FORT LAUDERDALE, Fla.—This was the hardest championship to win. At least that’s what Barrett Jones said in the locker room after Alabama beat Notre Dame 42-14 Monday night at Sun Life Stadium.
Jones, and a handful of other outgoing seniors, have won three national titles during their careers at Alabama. The Crimson Tide beat Texas in 2009, LSU in 2011 and Notre Dame in 2012. Each opponent a storied program with a top-ranked defense. But Jones said this year’s win over the Fighting Irish was the hardest of them all.
“When you’re coming off success, it’s like, can’t I just enjoy this one right now and not think about the future?” he said. “2012 was the hardest championship I’ve ever won because coming off a championship, so many guys in our program haven’t experienced failure and it’s just hard to motivate those guys. It’s hard to simulate what losing is like. We lost a game this year, but it’s just difficult. It’s a long train ride.”
Heading into the matchup, Alabama head coach Nick Saban said this team had exceeded his expectations. Coming off last year’s title, the Tide lost most of its key pieces on both sides of the ball. And at the beginning of the season, the team was dubbed inexperienced and young.
But through the season, Alabama pounded its opponents, overcame adversity and came out top dog in close games (LSU and Georgia). The Tide believed in The Process, put in enough hard work and it paid off.
“It takes a special people who have special character and a special will because you’re always fighting yourself when you try to repeat something,” Saban said. “The first time, you’re all charged up, but the second time you have to challenge your will to do it and these guys did.”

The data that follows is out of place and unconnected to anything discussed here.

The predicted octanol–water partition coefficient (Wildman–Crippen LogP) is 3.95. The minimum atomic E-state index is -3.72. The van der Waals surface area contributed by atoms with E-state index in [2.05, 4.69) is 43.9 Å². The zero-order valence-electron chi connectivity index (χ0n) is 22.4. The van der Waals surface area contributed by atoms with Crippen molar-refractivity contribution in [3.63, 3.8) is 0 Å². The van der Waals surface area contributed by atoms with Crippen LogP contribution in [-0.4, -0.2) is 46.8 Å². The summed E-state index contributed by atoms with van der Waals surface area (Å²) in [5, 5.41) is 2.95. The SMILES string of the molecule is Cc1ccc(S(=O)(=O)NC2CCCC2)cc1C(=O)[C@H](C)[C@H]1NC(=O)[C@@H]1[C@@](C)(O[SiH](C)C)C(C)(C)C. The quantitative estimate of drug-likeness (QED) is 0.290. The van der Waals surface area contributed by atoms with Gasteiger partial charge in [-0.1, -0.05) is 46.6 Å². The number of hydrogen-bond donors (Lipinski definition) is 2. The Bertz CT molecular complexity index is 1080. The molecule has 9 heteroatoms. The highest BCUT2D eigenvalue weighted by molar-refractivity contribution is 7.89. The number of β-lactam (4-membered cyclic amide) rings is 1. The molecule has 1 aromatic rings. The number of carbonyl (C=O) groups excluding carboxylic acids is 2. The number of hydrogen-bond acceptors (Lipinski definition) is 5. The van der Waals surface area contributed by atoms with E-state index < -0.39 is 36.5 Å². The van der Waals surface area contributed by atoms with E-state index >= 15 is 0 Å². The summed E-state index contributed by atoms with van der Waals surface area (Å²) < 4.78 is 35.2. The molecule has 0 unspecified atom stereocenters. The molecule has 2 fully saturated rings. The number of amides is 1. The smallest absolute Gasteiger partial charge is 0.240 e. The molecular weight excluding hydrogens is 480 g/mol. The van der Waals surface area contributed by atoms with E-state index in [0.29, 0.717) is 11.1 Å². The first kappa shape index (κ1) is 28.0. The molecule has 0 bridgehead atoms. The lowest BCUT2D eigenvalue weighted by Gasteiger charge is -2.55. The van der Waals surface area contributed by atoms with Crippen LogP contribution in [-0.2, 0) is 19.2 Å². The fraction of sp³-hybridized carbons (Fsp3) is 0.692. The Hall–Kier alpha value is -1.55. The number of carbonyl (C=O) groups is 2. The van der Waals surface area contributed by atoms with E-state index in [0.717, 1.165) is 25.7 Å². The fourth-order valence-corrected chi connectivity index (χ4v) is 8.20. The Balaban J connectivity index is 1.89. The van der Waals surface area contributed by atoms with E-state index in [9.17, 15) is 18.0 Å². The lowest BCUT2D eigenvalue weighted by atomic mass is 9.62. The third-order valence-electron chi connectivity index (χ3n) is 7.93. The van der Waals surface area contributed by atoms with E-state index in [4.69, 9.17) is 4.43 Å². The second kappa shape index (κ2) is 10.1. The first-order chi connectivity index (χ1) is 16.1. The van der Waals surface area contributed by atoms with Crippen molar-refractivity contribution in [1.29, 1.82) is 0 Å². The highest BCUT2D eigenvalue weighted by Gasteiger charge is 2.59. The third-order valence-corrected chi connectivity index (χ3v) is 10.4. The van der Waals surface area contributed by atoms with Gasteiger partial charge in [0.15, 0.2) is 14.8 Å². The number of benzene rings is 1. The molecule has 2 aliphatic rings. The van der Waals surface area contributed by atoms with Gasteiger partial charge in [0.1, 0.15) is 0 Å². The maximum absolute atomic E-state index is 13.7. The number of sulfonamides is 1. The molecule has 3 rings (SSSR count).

Saban will give himself, his players and his staff 24 hours to celebrate before getting back to work. This week, juniors Dee Milliner, D.J. Fluker and Eddie Lacy need to decide if they’re going to return for their senior years or head to the NFL. Then on Thursday, Saban will hold a team meeting and tell all those in attendance that they haven’t won a national championship because that was last year’s team.
“I really hope that we all appreciate what we accomplished and understand what it took to accomplish it, rather than just revel and marvel in what we really did,” he said. “Because if you appreciate something and you understand what it took, I think that you may be more committed to what you need to do in the future to continue to be successful.”
Saban knows how difficult it is to win multiple championships as he’s won four of them. In order to explain the importance of staying mentally focused against Notre Dame, Saban showed his team films on two of the greatest athletes of all time in Mariano Rivera and Michael Jordan. Both have keen ways of staying focused and tuning out external factors.
“[The message] was that everybody thinks the first championship is the hardest,” Saban said. “But it’s really the next one because you have to have the will to fight against yourself and to be everything you can be because you want to be it, because you’ve already won a championship.”
Now it’s on to 2013.
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